Posted by Ruben at 8:26 PM | Permalink | Comments (0)

September 20, 2003

Tools for Thinking About Social Networks

In the past few years, there has been a burst of interest in the topic of social networks outside the traditional confines of the field. Some of this interest comes, of course, as a result of new research published in the academic press, but has been fueled additionally by at least three other factors:

  • the publication of several well-written popular accounts of current research, such as Malcolm Gladwell's The Tipping Point, Albert-Laszlo Barabasi's Linked, and Duncan J. Watts' Six Degrees;
  • the availability of cheap computer power;
  • the existence of the ultimate playground for inexpensive and original social network research - the Internet.
Many of the topics currently being discussed in the social networks arena have the potential to transform how we think about the design of educational structures. I'll come back to where I see this potential being realized most fruitfully at a later date, but for now I would like to focus on some of the (free!) tools available for people to explore for themselves the concepts discussed in the books mentioned above.

There exist three free tools that cover quite nicely the spectrum of visualization and analysis that newcomers to the subject might find useful. Agna has a gentle learning curve and is easy to use - it is probably the ideal choice for someone looking for a simple analysis and visualization tool to explore the concepts outlined in the books by Gladwell, Barabasi and Watts. The statistical analysis tool R, when coupled to add-on packages such as sna, allows for greater depth in the exploration of social networks, but does so at the price of a far steeper learning curve and less friendly user interface. In between these two packages, both in terms of ease of use, as well as in exploratory power, is the free version of UCINET. Unlike Agna and R, both of which are cross-platform, this version of UCINET is DOS-based; the good news is that it runs just fine under many of the free DOS emulators available for Mac OS X or Linux, such as Bochs coupled to the FreeDOS operating system. Even if you decide not to use UCINET, it is worthwhile downloading it for the sample network files that accompany it - to decompress it on any platform, simply change the .exe ending on the downloaded file to .zip, and run it through your favorite decompression program. Additional sample data can be found on the INSNA site.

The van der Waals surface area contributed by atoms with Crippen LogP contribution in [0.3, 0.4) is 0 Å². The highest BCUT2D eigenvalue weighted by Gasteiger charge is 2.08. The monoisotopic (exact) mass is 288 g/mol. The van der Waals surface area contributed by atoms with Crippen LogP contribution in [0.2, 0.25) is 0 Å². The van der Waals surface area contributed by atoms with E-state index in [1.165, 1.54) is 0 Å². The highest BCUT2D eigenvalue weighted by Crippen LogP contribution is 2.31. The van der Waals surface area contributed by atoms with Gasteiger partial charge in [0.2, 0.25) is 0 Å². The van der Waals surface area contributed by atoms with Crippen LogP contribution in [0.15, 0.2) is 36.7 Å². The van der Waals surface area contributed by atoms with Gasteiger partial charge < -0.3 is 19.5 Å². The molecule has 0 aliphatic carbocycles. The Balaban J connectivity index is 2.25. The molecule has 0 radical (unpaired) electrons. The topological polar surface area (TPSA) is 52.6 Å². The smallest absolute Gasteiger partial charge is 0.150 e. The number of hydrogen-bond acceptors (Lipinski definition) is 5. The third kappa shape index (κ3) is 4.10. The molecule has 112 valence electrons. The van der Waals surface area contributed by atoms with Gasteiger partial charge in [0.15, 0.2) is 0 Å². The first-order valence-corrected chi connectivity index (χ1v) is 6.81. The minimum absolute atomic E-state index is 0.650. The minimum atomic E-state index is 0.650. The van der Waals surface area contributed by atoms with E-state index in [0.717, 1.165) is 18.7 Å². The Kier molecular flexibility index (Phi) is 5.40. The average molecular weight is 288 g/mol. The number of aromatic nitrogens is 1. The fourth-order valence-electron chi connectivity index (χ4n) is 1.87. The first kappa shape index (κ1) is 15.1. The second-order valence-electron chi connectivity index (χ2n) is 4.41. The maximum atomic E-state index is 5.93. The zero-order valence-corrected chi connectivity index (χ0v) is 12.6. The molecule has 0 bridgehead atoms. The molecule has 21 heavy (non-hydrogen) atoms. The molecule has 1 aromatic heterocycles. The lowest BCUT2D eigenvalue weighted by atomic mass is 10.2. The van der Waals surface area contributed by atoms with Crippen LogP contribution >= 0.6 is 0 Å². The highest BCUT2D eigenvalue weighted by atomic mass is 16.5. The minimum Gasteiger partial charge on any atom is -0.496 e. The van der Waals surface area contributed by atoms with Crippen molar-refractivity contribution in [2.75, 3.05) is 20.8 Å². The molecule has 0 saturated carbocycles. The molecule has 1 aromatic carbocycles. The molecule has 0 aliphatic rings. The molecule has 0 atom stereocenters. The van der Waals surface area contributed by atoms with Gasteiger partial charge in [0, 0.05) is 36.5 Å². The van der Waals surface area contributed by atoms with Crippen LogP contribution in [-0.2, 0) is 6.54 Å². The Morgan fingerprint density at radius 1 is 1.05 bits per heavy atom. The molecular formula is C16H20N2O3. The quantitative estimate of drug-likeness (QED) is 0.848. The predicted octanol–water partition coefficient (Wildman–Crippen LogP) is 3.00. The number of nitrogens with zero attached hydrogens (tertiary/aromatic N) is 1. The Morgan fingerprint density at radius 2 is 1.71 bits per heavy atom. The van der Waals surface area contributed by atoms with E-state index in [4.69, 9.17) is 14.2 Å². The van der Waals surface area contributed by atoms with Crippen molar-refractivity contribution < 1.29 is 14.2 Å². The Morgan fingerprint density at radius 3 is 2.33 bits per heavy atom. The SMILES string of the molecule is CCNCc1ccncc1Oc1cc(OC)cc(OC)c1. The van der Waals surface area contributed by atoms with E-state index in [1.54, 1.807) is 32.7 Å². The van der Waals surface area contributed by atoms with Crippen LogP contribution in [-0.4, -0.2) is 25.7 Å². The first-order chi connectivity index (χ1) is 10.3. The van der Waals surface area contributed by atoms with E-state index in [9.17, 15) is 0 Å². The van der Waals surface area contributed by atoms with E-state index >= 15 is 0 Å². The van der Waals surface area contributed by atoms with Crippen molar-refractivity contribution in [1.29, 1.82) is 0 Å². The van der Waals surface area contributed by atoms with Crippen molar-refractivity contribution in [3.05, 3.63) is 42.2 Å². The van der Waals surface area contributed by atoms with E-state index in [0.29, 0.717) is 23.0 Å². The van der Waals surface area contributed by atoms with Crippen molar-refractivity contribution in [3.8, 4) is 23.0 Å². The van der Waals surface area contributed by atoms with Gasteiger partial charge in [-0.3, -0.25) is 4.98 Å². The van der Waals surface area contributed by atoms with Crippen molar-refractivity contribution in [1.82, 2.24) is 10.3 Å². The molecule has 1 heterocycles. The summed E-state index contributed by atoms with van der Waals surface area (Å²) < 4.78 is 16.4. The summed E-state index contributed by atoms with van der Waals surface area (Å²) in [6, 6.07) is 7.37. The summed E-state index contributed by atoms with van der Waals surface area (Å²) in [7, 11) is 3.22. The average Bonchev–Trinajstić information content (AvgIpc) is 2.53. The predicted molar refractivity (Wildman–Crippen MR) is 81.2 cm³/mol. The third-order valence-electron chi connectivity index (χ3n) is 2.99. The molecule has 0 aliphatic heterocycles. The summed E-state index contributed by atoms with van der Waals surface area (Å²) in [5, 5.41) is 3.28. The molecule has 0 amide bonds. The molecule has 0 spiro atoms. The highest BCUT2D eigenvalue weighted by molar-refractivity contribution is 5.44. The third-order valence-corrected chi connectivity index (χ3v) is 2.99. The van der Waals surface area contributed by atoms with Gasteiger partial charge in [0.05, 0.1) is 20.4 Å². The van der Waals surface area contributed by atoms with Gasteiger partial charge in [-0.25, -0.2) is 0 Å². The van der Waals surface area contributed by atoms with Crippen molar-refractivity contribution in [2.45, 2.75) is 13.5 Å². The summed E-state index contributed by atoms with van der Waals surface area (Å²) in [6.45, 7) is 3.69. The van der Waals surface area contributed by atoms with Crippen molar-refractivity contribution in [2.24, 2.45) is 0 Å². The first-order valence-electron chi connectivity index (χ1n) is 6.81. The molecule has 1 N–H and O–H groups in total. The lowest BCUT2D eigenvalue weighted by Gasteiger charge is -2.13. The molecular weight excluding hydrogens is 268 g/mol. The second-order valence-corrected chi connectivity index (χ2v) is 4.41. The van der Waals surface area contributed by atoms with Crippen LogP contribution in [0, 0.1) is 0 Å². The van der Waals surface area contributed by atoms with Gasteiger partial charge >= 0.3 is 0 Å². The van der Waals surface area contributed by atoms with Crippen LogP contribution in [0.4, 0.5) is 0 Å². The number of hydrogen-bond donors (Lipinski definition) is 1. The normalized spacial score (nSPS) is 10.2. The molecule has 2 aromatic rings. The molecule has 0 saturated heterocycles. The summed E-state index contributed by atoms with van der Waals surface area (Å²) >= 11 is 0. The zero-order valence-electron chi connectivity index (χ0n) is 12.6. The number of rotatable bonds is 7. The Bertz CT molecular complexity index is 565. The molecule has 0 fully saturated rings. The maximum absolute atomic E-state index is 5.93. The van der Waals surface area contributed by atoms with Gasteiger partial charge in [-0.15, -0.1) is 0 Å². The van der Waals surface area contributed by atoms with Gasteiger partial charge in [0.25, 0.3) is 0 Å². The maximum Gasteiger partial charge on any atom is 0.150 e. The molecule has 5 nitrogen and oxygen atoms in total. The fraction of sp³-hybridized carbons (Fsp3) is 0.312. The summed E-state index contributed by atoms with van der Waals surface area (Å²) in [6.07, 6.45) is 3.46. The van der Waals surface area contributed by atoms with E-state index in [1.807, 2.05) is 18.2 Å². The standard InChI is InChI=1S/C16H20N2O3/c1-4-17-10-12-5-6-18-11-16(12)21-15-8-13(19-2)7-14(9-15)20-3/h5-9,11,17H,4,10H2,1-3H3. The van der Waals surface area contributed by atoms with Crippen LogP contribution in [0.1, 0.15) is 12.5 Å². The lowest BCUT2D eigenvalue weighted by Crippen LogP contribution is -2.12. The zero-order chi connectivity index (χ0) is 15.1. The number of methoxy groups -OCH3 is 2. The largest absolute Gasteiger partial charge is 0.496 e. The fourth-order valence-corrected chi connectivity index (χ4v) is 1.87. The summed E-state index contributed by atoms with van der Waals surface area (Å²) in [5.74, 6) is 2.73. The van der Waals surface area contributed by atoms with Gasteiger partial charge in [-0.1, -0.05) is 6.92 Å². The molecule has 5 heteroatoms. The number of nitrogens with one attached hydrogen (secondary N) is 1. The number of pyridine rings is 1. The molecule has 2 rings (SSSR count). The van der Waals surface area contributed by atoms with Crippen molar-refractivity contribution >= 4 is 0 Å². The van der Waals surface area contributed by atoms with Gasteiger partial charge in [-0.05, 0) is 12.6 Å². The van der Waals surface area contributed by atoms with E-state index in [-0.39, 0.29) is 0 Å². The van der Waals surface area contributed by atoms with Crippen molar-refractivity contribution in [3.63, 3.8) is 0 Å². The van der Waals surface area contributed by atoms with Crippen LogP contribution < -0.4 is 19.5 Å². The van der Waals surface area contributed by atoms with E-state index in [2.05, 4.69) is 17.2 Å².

For anything beyond the simplest explorations, some additional instruction in the science of social networks will be necessary. Several excellent tutorials by active researchers are available on the Web: Valdis Krebs has a simple yet effective introduction to the subject. Steve Borgatti's slide-show overview of the basics of network analysis is available in PDF format. Finally, Robert Hanneman's well-written and thorough introductory textbook on social network methods can also be downloaded in PDF format.

Posted by Ruben at 11:10 AM | Permalink | Comments (0)